Poverty vs. Inequality

I am not particularly comfortable musing about broader concepts for which I have little expertise but I think they do inform the broader conversation about long term economic development so I will soldier on.

I listened this morning to an LSE podcast where an economist was lecturing on the ‘haves and have nots’ and making a persuasive case for greater focus on inequality around the world.

There were a couple of particularly interesting points.  One, he said that rich people tend to be very interested in the concept of poverty and poverty reduction but disinterested and maybe even threatened by the concept of inequality.

I see some parallels in Canada when it comes to the whole transfers debate between provinces.  Ontario politicians and pundits have traditionally been a supporter of equalization as a ‘poverty reduction’ issue in the sense of its use as a way to ensure all Canadian citizens have good access to public services (I realize this has been changing in the past decade or so but I would say historically this has been true).  They have not been supporters of ‘equality’ in the sense that all provinces should have some relatively similar economic performance.   In fact, there have been times when they have been quite hostile to efforts meant to revive the economy down here.   I have always maintained that if the federal government put their support behind multinational companies expanding in Atlantic Canada, they would get serious push back from leaders in Ontario.  They don’t mind ACOA dumping millions into small firms here but if big auto manufacturers, or aerospace companies or pharma or whatever were attracted to Canada – and then given federal support to locate in Atlantic Canada – you would see the fireworks on full display.  “They take our tax dollars to steal our jobs” or something similar.  In my view, this is loosely similar to the global poverty vs. inequality debate.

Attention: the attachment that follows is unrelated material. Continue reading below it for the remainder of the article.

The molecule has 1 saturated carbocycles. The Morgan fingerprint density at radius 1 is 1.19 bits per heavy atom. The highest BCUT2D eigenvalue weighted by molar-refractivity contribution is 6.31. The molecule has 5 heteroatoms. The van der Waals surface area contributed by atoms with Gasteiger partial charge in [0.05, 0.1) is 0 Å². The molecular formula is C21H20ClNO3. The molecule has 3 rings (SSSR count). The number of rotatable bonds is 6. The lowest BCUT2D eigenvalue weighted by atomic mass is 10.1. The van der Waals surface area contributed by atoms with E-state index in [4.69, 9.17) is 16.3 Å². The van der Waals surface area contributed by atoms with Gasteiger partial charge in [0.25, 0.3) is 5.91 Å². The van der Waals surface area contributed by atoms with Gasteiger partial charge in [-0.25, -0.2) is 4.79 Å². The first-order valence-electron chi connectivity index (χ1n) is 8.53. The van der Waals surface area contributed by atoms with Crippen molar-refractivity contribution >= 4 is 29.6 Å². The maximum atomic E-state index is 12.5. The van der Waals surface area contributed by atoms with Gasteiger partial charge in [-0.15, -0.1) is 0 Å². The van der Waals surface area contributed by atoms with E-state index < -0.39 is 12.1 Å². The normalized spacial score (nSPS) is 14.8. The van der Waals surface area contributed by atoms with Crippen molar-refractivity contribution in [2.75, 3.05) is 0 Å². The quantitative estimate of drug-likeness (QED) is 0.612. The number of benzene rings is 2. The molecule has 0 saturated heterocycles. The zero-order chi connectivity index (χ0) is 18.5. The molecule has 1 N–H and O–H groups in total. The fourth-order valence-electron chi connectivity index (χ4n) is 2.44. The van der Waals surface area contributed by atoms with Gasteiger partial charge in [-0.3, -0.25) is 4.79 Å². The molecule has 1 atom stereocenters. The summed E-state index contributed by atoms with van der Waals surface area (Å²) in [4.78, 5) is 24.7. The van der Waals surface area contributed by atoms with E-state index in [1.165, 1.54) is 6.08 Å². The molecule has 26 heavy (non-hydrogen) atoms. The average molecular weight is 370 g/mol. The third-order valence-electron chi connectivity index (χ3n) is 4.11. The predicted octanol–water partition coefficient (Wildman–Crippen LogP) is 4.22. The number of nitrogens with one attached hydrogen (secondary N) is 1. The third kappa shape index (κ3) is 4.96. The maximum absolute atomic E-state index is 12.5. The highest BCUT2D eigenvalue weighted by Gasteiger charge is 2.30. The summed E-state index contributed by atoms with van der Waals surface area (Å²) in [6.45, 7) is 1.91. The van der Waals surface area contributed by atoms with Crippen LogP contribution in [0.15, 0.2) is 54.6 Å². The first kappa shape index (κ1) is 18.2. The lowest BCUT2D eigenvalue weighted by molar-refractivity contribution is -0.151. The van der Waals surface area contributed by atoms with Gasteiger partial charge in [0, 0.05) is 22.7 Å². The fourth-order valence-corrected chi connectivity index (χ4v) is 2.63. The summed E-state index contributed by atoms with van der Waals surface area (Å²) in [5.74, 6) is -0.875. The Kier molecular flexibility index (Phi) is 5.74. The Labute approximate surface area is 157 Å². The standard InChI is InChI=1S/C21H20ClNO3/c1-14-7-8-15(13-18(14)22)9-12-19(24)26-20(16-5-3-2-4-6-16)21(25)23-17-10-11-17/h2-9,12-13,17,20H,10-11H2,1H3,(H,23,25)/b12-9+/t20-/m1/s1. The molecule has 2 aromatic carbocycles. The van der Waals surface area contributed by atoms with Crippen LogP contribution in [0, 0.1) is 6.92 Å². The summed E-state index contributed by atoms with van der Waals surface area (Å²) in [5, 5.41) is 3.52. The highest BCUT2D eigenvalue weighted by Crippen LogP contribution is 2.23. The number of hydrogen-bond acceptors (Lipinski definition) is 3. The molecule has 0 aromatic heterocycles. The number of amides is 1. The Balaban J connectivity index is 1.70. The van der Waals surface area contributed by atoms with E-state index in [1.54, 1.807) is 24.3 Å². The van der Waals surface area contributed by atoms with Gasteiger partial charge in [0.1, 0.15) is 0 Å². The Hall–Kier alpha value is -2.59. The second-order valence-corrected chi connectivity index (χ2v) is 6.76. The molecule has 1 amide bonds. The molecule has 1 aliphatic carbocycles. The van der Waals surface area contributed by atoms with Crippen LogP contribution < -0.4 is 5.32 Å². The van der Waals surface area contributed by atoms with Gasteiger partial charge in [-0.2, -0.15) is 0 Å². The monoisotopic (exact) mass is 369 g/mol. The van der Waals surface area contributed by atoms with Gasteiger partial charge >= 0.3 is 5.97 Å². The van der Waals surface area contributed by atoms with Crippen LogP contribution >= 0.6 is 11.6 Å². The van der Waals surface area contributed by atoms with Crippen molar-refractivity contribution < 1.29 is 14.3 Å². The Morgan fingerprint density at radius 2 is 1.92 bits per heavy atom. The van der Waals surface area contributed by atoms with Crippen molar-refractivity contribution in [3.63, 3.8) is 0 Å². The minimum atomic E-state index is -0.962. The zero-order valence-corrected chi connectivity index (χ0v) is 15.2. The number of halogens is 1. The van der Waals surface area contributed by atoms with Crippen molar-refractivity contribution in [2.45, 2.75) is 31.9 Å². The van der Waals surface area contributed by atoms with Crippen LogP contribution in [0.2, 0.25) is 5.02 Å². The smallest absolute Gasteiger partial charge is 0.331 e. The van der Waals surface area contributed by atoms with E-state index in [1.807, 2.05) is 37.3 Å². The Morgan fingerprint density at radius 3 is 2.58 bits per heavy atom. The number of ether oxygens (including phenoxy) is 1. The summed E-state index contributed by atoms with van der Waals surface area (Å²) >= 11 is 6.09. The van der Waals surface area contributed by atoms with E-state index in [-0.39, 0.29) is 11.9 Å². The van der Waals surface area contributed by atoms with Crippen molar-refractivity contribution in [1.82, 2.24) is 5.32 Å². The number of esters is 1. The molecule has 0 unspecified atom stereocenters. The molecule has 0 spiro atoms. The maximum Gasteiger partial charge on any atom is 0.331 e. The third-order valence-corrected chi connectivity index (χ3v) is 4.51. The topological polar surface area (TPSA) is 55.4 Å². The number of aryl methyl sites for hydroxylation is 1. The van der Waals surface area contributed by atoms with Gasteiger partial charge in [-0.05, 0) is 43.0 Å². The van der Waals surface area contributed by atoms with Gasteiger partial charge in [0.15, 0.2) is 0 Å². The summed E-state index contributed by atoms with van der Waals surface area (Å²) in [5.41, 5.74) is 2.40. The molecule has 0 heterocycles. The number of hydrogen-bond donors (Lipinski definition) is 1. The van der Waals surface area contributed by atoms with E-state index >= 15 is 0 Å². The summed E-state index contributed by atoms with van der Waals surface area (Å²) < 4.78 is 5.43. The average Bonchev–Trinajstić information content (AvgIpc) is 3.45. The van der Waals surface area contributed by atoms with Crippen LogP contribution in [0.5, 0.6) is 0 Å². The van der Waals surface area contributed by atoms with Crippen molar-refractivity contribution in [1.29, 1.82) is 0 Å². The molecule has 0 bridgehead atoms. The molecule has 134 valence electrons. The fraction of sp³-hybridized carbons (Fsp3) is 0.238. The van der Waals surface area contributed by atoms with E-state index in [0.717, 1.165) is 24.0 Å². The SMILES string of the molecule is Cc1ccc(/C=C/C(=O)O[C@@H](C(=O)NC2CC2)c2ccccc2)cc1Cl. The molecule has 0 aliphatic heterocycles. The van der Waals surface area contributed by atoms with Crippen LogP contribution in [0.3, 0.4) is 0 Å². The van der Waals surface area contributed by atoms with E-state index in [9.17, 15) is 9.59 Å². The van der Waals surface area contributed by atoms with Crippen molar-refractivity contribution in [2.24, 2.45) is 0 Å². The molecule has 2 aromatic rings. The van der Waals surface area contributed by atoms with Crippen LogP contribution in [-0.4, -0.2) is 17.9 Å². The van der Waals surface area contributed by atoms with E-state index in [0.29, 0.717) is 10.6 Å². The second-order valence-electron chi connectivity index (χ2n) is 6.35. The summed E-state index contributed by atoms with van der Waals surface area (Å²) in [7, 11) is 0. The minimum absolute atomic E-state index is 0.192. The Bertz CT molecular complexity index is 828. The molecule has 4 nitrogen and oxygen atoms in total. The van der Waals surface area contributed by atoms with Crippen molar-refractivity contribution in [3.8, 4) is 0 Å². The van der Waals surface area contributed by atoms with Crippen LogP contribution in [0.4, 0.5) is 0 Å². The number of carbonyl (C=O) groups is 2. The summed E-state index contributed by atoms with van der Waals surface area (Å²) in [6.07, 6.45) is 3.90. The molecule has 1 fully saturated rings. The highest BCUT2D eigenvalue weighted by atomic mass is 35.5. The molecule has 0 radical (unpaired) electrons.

The second interesting point is that this economist said that migration from poor to rich countries was one of the two ways to foster more equality around the world.  He is of the view, we have discussed it here, that rich countries to should open the door to millions of new immigrants from the poor countries (I think this was the conclusion of a UN study a while back).  For me, this is the Alberta view within Canada.   Forget, transfers or economic development in Atlantic Canada, we have the jobs in Alberta so why not just encourage people to migrate to the jobs?

But an LSE student posed a great question.  Wouldn’t this brain drain from poor to rich countries just make the problems in the home country worse?   He kind of hedged on this point and talked about forcing immigrants to go back to their home countries for a period of time after becoming more affluent in the west.

I think this is the issue in Canada.  We have witnessed a large scale out-migration from Atlantic Canada – and that may have raised the average income level of those out-migrants it hasn’t done much for their home region here in Atlantic Canada.

It’s an interesting discussion.  Certainly the global issues are far more severe but there is an interesting parallel, it seems to me, in Atlantic Canada.

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3 Responses to Poverty vs. Inequality

  1. Don Dennison says: